Holy Thursday 2019
The sisters carried out the foot washing in community. I hope that they didn’t come as close to disaster as I did on one occasion.
It happened at the Diocesan Youth Centre at Castlerigg Manor. I was principal celebrant, and we were reading the Gospel in dialogue form. As I progressed along the line of “disciples” I noticed that “Peter” had the dirtiest foot I had ever seen in my life. If he had spent a lifetime tramping the dusty roads of Palestine, his foot could not have collected more grime.
Totally oblivious, he entered the dialogue with relish. “Not only my feet but my hands and my head as well” he exclaimed enthusiastically. Er.......! All might have been well had it not been for the Becher’s Brook which constituted my response, and which I could see looming: “No one who has taken a bath needs washing—he is clean all over. You too are clean, though not all of you are.”
It was more than flesh and blood could cope with, and I found myself infected with one of those fits of the giggles, which grow worse the more you need to suppress them. I took a run at the words, and pulled up short. I tried again, and eventually poured them out in the sort of falsetto scream with which Brian Johnston attempted to describe Ian Botham’s mishap in dislodging the bails with his trouser leg in an Ashes Test. Meanwhile the object of this unseemly mirth remained blissfully unaware.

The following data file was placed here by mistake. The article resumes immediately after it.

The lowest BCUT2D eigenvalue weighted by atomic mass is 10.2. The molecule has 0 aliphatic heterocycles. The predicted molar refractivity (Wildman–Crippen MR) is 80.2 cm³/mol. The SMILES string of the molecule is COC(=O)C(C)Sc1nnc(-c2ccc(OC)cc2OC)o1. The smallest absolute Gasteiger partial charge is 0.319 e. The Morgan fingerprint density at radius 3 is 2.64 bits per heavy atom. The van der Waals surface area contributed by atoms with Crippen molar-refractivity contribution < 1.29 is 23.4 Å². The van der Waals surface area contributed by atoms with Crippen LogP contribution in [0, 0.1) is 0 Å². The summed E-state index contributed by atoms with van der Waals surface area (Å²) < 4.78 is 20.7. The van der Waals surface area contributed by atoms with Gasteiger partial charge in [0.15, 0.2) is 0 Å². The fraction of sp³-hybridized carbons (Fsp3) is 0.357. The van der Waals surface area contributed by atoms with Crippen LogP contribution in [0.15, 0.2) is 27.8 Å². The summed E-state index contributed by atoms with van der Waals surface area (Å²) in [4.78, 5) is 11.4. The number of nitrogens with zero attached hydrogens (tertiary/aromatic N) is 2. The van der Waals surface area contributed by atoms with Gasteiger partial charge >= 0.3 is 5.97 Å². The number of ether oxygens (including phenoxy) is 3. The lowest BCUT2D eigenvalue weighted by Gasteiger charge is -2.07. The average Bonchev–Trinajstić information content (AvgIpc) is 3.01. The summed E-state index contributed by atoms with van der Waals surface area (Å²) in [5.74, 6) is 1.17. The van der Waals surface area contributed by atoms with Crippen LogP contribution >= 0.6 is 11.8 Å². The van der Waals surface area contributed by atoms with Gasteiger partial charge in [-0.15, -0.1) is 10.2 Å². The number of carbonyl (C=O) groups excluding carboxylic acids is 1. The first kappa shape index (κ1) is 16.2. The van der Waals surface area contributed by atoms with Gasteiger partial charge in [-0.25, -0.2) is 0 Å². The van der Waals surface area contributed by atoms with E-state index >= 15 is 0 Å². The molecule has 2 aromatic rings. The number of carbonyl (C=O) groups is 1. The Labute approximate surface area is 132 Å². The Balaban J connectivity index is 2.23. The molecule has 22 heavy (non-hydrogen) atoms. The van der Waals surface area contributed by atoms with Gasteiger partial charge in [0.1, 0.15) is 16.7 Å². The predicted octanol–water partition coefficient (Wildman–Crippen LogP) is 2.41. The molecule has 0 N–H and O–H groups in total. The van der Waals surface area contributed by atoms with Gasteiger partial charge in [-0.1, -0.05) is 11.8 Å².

Yet, believe it or not, there was something appropriate about his condition. As the Church, we are the people of mucky feet. Pope Francis has said as much, insisting that pastors must live with the smell of the sheep, and that all Christians must get our hands dirty.
We so often seek to present ourselves at the banquet of the Lord, instituted this night as Jesus made Himself the true Paschal Lamb, giving His Body and Blood as food and drink, in preparation for the shedding of that blood on the Cross—we seek to present ourselves in pristine condition, worthy to take part in so solemn and so awesome a celebration.
What we are attempting is impossible. We cannot be worthy to receive the living God within ourselves: to believe that we might be so would be blasphemy. That is why we say, not simply as a ritual, but with absolute truth, immediately before receiving the Body and Blood of the Lord: “Lord I am not worthy.”
And it doesn’t matter. He whom we receive makes up for our unworthiness. He transforms us into worthy dwelling places for Him. Nor does He inquire into the cleanliness of our feet—or, if He does, it is to ask whether they are mucky enough. Have we been walking among the sheep? Have our feet become grimy in our service of, and involvement with, others? Or have we floated serenely above the mess and squalor of our world, despising it, disdaining it, failing to recognise the face of Christ among it?
Of course, the nature of our involvement will vary in accordance with our particular vocation. For contemplative religious, that involvement will come mainly through prayer, but it will entail a struggle with God and a compassion with the world which will bring its own share of grime and sweat. For others, there may be a more direct involvement. For all of us, there will be a constant need for the Lord to wash us ever anew, because we are, and must be, the people of mucky feet.